This is a honey basil saison beer recipe I put together for a friend’s wedding this summer. He was such a fan of my oregano pale ale that I figured he’d be interested in another beer in the same vein. This homebrew is a citrusy, spicy, bright orange beer that should be perfect for the outdoor festivities!
This homebrew recipe is something of an American spin on a Belgian farmhouse ale. It uses pale six-row malt as the base, some light Munich malt for some bready, toasty flavors, and a pound of caramel 40L for color and a touch of sweetness. One pound of honey contributes some additional fermentable sugars. The honey is added at the end of the boil to preserve some of its aromatic qualities. I’d recommend finding some raw honey from your local farmers market.
The fresh basil in this beer recipe is added towards the end of the boil. It will contribute a little bitterness, but mostly a distinctive spiciness in the nose, which blends well with the aromatics from the French saison yeast. I used regular Italian basil, but any variety of basil will work.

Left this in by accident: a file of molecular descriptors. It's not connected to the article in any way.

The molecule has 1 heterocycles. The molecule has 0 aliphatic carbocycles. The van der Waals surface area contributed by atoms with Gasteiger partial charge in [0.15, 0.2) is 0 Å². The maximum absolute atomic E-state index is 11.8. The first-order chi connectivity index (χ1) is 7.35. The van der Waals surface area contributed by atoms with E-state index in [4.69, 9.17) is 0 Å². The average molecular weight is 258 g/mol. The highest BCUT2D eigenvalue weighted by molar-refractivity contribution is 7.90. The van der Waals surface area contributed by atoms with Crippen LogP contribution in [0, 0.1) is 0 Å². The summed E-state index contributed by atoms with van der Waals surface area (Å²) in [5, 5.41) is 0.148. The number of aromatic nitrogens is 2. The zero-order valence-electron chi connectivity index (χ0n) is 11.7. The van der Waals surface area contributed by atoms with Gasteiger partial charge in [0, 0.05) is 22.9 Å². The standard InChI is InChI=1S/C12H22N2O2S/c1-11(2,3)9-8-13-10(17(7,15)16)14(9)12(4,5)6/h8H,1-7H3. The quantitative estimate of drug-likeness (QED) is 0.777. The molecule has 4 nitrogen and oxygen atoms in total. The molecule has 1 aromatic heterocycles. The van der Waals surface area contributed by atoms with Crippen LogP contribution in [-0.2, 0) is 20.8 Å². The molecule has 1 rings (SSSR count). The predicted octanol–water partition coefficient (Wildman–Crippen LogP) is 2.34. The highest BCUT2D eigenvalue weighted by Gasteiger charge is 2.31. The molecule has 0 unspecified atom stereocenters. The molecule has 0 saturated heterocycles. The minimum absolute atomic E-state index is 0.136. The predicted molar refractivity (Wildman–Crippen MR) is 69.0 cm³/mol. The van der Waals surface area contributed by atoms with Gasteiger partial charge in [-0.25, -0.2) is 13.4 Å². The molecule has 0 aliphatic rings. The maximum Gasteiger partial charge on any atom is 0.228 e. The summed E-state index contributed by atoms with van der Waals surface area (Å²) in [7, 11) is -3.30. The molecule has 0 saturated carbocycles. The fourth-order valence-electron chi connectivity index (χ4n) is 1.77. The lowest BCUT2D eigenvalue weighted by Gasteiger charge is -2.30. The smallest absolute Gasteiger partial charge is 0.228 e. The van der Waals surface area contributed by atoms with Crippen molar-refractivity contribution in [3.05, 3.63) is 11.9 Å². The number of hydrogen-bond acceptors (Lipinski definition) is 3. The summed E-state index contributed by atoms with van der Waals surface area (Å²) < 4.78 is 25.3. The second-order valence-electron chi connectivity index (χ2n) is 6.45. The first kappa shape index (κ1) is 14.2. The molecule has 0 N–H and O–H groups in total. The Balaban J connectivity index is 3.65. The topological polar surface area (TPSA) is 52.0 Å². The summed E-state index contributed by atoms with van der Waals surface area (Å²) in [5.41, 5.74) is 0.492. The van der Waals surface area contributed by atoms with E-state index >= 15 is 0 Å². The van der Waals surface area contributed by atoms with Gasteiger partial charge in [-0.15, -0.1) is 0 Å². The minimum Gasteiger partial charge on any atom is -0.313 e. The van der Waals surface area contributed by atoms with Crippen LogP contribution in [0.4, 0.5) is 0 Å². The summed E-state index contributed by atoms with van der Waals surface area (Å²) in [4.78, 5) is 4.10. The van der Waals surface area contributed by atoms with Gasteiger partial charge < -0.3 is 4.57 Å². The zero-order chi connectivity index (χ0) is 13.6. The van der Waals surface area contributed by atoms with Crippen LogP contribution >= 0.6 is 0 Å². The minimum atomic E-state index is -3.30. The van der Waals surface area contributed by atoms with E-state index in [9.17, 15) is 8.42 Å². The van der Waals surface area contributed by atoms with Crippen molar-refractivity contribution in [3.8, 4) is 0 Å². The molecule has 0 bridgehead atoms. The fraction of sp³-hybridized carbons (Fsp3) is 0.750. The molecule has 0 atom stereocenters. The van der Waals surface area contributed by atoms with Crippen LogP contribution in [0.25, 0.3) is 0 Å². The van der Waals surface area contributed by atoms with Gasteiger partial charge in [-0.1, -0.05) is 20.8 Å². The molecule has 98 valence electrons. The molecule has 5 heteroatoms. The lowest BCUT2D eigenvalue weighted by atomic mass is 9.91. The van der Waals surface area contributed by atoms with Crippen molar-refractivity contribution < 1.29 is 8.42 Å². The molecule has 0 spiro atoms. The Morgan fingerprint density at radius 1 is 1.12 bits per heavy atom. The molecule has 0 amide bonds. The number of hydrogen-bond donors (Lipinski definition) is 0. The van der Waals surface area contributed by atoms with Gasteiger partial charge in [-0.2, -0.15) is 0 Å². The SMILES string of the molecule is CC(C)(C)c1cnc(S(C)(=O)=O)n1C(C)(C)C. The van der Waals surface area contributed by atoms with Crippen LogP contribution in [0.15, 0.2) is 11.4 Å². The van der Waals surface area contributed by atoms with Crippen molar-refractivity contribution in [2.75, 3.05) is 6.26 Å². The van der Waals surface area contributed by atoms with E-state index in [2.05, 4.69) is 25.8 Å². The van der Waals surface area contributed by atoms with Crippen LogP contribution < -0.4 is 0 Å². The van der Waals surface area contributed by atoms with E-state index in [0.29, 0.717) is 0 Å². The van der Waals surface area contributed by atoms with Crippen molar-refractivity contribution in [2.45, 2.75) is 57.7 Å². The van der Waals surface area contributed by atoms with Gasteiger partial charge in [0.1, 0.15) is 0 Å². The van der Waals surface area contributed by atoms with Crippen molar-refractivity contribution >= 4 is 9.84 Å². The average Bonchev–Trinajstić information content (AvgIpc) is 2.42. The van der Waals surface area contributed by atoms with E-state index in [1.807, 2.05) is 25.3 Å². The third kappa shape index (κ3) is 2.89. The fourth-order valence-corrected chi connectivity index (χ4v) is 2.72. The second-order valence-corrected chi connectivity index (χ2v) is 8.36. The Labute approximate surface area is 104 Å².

I brewed this batch of beer with the Brew in a Bag method. Feel free to adapt the beer recipe for your all-grain brewing setup, or replace the six-row and Munich malts with 6 lbs. of light liquid malt extract to make it a partial mash recipe.
Honey Basil Saison
(5-gallon batch – Brew in a Bag)
6 lb. Pale 6-row malt
2.5 lb. Munich 10L
1 lb. Caramel 40L
.75 lb. White wheat malt
1 lb. Honey (added at flameout)
.5 oz. Northern Brewer hops at :60 (5 AAUs)
1 tsp. yeast nutrient at :15
.75 oz. fresh basil leaves at :5
.5 oz. Kent Goldings hops at :0 (3.6 AAUs)
.5 oz. Kent Goldings hops dry hopped for 3-5 days
1 packet Danstar Saison Yeast
Mash the crushed grains for 90 minutes at 148-150˚F. Strain out grains (some brewers like to rinse the grain bag). Bring wort to a boil and add hops and basil according to schedule above. At the end of the 60-minute boil, turn off the heat and mix in the honey. The final half-ounce of Kent Goldings hops can be adding during the whirlpool and chill. Cool wort to about 70˚F and transfer to a clean, sanitized fermenter. If needed, top off with enough pre-boiled, pre-chilled water to make 5 gallons. Pitch yeast and ferment at 70-75˚F for 7 days, then transfer to secondary for 10-14 days. Bottle or keg for 2.3-2.5 vols CO2.
David Ackley is a beer writer, brewer, and self-described “craft beer crusader.” He holds a General Certificate in Brewing from the Institute of Brewing and Distilling and is founder and editor of the Local Beer Blog.